Red Beard details
|Starring:||Toshiro Mifune, Yuzo Kayama|
|Genres:||Drama, World Cinema|
|Run time:||2 hours 52 minutes|
|Rental release:||06 Oct 2003|
Most helpful review
classic storytellingBy Saty from Reading , 19 May 2004
[Highly rated reviewer]A story of a young doctor realizing that there is more to life than position and money. Very melodramatic in parts in but laced with warmth and humour. Exceptional acting all round with long takes that todays films daren't do as it would show up the lack of talent of the 'stars'. Much better than the US remake Doc Hollywood : )
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CLASSIC CINEMABy a customer from Hexham , 05 Jun 2010Slow and gentle with a gradual development of characters and minimum of gratuitous violence. Just how I like all my films!
Clinical delivery from the best of AsiaBy likealeper (10 reviews) from Consett, , 05 Dec 2009This touching drama is the last of the Kurosawa-Mifune collaborations with the actor taking up the title role of Red Beard. Yasumoto is a young doctor who turns up to the clinic ran by Red Beard, a strict doctor who strives to help the sick and the poor. Yasumoto unexpectedly finds himself tied into working at the clinic and soon becomes resentful towards Red Beard. Many dramas unfold to open the eyes of the priveledged Yasumoto to the horrific conditions and difficulties of the less fortunate.
This is one of my favourite films by the master of Asian cinema. The camera work and mis en scene of Red Beard really is captivating. From the wonderful Japanese scenery, to the breath taking action sequence and the simple interior of the humble clinic, Red Beard has charm with overabundance. Even though this film is an example of a director in his prime, Red Bear would clearly not have the same effect if not for the brilliant acting. This is a must see for any fan of world cinema.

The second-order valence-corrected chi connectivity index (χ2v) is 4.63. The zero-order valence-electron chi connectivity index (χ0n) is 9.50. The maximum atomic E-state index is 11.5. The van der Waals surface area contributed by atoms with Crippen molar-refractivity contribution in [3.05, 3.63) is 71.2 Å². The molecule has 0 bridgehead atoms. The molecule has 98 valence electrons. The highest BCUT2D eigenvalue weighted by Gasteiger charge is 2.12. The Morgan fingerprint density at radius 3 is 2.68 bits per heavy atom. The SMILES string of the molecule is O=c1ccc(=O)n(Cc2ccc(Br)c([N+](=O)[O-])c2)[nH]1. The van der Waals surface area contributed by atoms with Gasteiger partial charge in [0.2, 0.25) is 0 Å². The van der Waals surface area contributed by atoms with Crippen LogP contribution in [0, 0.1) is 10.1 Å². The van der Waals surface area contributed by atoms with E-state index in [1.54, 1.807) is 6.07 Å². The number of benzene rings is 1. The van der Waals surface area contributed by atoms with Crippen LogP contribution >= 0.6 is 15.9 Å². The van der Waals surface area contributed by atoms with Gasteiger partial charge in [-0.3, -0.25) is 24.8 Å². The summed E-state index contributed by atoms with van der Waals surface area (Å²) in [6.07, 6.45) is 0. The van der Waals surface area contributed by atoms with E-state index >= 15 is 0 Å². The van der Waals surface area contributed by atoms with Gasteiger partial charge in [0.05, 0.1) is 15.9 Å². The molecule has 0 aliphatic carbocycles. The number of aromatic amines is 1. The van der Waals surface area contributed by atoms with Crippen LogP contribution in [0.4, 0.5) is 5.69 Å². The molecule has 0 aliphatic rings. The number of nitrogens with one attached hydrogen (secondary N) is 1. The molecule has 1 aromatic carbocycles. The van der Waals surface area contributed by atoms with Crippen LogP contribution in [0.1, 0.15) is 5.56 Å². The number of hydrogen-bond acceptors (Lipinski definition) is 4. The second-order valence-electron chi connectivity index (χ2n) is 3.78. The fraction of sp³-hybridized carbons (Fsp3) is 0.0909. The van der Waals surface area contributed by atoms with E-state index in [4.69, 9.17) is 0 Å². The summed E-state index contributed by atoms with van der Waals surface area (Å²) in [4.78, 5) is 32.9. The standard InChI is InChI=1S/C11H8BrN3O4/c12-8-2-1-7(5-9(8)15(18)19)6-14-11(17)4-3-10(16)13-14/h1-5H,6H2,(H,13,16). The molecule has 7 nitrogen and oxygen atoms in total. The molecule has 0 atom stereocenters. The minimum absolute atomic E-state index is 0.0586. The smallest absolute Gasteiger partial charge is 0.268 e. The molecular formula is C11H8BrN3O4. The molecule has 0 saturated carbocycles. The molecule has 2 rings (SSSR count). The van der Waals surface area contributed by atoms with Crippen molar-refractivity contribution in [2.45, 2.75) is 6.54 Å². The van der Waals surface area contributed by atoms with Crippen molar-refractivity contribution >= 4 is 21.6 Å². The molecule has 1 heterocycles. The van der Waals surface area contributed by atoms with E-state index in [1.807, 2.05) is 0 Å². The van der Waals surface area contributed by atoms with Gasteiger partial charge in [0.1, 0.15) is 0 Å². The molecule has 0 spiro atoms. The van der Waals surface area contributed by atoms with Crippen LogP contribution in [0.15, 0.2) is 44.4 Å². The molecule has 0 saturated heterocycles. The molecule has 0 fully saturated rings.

Red BeardBy a customer from Falkirk , 10 May 2009Another example of what makes Kurosawa great - beautifully textured black and white which brings timeless Japan to life, thoroughly intelligent acting and a plot line which kidnaps some American motif (in this case US 'doctor' movies/tv in particular I fancy Dr Kildare) and coverts it somehow into some thing more - and indeed better! Whether it is er drama or the western, Kurosawa uses the medium to say something more and to confront issues which limp wristed Hollywood of the time dared not tackle. A masterpiece.
magnificentBy naph (2 reviews) from London , 24 Apr 2009brilliant how to see the society and feel the poor people and how not to judge people on the spot
Honourable ExtremistBy a customer from Helmsley, North Riding of Yorkshire, Great Britain , 20 Aug 2008Be prepared, nearly three hours long and Kurosawa needs the time and space to work things through. As so often, you see the story more true and clear in black and white than you ever could in colour, where you have to look through a distracting glass unless the scenery is set the at heart of the film as Kurosawa has set it so well in, for instance, Ran. In Red Beard the scenes with rain and snow as background probably work best with the clarity of black and white. We have an intense plot, with some convolutions, and it deserves attention. At the same time, even at this length, it is somewhat diagrammatic can you really credit the mechanics of Mifunes bone breaking scene? - or quite believe in the little girl Otokos recovering from abuse and maladjustment so quickly? You may put down the need for both that simplicity of diagramming and for the directness of black and white to the fact that Kurosawa has a lot to say, with his deep feelings of compassion mixed with his penchant for real violence. He is something of an extremist. The sharp sketching is necessary. [If you want gut wrenching and tear jerking, who needs horror films while we have Kurosawa?] This is a very good film, excellently set and filmed, excellently played: perhaps a great film. Sometimes I find it hard to be strong enough for great films!
Some of the way through, it struck me suddenly that Red Beard would translate well into animé there is some cultural resonance there! Well branched it may be, but the plot has an impressive starkness